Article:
Look, I'll say it again, I think the i-tax is bad policy (but I voted for it)... but I think the whole tax structure in Oregon is bad. We need to have a real discussion about fixing the financial crisis in this state - we cannot continue to rely solely on an income tax.

Let's not forget one thing. PERS and FERS recipients are exempt from the Mult Co. Income Tax. How convenient. The ruling elite and the government class can talk the voters into a local income tax, and, after it is enacted those same voters find out the folks who talked them into it will not have to pay it when they retire. Common folk will.

And, I forgot. You are going to remind me that it is a temporary tax. I'll believe that when it actually expires.

"The legislature could exempt the first $200K of residential value to take the load off poor people, and to encourage modest homes. Rich people will still live large, so they can pay most of the tax. Why not have a federal property tax, for that matter? "

200K? You can't buy a crack house in St. John's for 200K anymore. Encourage modest homes? Since when is this the job of the government? Frankly, I'd rather see the government encourage modest portions at the local Izzy's. Who do you define as "rich" people, and how are they living large? By owning a decent home and sending their kids to private school? Why shouldn't they spend their money in the way they choose, seeing as how they earned it? And a federal property tax? Oh yeah, bring it on. Another tax to fund the war in Iraq and our Commander in Chief's abstinence programs in the schools.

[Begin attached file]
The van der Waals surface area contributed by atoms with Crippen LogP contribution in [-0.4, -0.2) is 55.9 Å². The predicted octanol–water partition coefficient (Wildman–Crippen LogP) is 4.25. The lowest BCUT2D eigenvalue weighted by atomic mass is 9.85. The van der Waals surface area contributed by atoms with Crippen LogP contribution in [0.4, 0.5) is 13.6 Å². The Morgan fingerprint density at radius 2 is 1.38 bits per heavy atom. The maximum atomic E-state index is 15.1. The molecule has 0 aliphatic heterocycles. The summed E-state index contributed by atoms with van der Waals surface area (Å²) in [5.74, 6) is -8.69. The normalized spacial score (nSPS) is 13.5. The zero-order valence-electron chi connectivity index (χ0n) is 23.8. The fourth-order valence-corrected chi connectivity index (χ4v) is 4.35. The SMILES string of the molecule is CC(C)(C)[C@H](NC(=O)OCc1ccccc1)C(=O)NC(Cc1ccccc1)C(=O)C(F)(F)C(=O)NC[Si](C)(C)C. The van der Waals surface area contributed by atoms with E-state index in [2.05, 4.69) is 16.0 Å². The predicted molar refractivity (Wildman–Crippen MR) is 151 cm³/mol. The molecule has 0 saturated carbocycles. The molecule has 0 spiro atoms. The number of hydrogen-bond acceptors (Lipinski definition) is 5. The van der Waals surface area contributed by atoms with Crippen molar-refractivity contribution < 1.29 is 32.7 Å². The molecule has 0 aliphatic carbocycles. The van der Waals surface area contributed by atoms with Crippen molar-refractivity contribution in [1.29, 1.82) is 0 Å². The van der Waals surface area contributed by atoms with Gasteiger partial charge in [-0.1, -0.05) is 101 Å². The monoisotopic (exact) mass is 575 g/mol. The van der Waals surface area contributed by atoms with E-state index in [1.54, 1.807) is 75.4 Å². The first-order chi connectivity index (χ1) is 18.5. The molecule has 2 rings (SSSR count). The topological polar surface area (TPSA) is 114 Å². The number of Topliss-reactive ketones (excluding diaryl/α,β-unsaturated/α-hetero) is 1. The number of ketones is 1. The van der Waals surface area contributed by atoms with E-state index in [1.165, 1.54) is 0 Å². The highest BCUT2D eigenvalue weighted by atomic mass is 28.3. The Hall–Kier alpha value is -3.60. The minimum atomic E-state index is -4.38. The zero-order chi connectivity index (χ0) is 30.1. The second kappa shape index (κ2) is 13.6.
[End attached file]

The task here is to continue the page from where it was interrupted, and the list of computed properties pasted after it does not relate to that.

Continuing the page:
Seeing as how over 50% of my income goes to the government, I think I'll ask someone to draw the line there please.

Just to clear something up--we're NOT losing residents to the City of Portland, if by that the lobbyist means "fewer people than before."

Checking out the numbers:

2001: 529,121
2002: 538,180
2003: 545,140

Ah, torridjoe, you're either borrowing from the PDX City Counel/Multnomah Co Commissioners' playbooks or from that classic book entitled "How to Lie With Statistics" (great book, BTW). Let's see what happens when you express the census estimates you provided as percentages:

For Portland:

2003 (change from 2002): 1.29%
2002: 0.36%
2001: 0.87%

2000 - 2003 compounded growth rate: 2.54%

For Multnomah Co.

2003: 1.13%
2002: 0.6%
2001: 0.6%

2000 - 2003 compounded growth rate: 2.35%

As compared to, say, Washington Co:

2003: 2.06%
2002: 1.59%
2001: 1.46%

2000 - 2003 compounded growth rate: 5.20%

... from these figures, it looks like the growth rates for PDX/Multnomah co are rather anemic as compared to the growth rates for Washington Co.

One way of looking at these comparative rates is that we are indeed losing people/business -- at least relative to our neighbors.

I don't have the Clark Co. estimates available to me at the moment, but I'm guessing their numbers are even higher than Washington Co's.